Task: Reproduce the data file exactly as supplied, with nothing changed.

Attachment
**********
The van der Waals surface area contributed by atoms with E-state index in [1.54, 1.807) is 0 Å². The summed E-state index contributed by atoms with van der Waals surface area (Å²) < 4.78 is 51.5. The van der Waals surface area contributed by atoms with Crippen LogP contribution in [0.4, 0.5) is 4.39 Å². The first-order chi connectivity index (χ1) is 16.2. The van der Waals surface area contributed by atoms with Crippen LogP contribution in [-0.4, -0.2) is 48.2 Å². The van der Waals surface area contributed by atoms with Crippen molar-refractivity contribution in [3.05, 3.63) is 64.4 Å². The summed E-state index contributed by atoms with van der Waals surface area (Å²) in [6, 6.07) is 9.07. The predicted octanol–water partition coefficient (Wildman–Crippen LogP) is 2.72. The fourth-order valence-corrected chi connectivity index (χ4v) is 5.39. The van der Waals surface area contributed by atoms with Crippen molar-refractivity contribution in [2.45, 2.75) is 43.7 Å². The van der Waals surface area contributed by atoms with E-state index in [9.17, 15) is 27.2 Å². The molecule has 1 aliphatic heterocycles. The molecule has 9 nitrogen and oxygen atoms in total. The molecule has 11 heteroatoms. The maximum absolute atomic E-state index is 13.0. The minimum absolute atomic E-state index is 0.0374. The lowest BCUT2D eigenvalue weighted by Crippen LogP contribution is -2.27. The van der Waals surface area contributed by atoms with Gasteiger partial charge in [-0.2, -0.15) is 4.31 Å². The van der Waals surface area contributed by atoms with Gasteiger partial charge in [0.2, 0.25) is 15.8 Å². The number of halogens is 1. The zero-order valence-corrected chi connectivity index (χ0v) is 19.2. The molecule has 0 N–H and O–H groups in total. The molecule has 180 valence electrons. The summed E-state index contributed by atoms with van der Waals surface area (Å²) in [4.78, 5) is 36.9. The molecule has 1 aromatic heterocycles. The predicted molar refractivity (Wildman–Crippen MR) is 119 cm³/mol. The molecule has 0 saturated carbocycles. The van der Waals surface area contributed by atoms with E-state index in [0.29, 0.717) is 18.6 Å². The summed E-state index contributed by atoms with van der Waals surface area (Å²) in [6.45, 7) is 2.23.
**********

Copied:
The van der Waals surface area contributed by atoms with E-state index in [1.54, 1.807) is 0 Å². The summed E-state index contributed by atoms with van der Waals surface area (Å²) < 4.78 is 51.5. The van der Waals surface area contributed by atoms with Crippen LogP contribution in [0.4, 0.5) is 4.39 Å². The first-order chi connectivity index (χ1) is 16.2. The van der Waals surface area contributed by atoms with Crippen LogP contribution in [-0.4, -0.2) is 48.2 Å². The van der Waals surface area contributed by atoms with Crippen molar-refractivity contribution in [3.05, 3.63) is 64.4 Å². The summed E-state index contributed by atoms with van der Waals surface area (Å²) in [6, 6.07) is 9.07. The predicted octanol–water partition coefficient (Wildman–Crippen LogP) is 2.72. The fourth-order valence-corrected chi connectivity index (χ4v) is 5.39. The van der Waals surface area contributed by atoms with Crippen molar-refractivity contribution in [2.45, 2.75) is 43.7 Å². The van der Waals surface area contributed by atoms with E-state index in [9.17, 15) is 27.2 Å². The molecule has 1 aliphatic heterocycles. The molecule has 9 nitrogen and oxygen atoms in total. The molecule has 11 heteroatoms. The maximum absolute atomic E-state index is 13.0. The minimum absolute atomic E-state index is 0.0374. The lowest BCUT2D eigenvalue weighted by Crippen LogP contribution is -2.27. The van der Waals surface area contributed by atoms with Gasteiger partial charge in [-0.2, -0.15) is 4.31 Å². The van der Waals surface area contributed by atoms with Gasteiger partial charge in [0.2, 0.25) is 15.8 Å². The number of halogens is 1. The zero-order valence-corrected chi connectivity index (χ0v) is 19.2. The molecule has 0 N–H and O–H groups in total. The molecule has 180 valence electrons. The summed E-state index contributed by atoms with van der Waals surface area (Å²) in [4.78, 5) is 36.9. The molecule has 1 aromatic heterocycles. The predicted molar refractivity (Wildman–Crippen MR) is 119 cm³/mol. The molecule has 0 saturated carbocycles. The van der Waals surface area contributed by atoms with E-state index in [0.29, 0.717) is 18.6 Å². The summed E-state index contributed by atoms with van der Waals surface area (Å²) in [6.45, 7) is 2.23.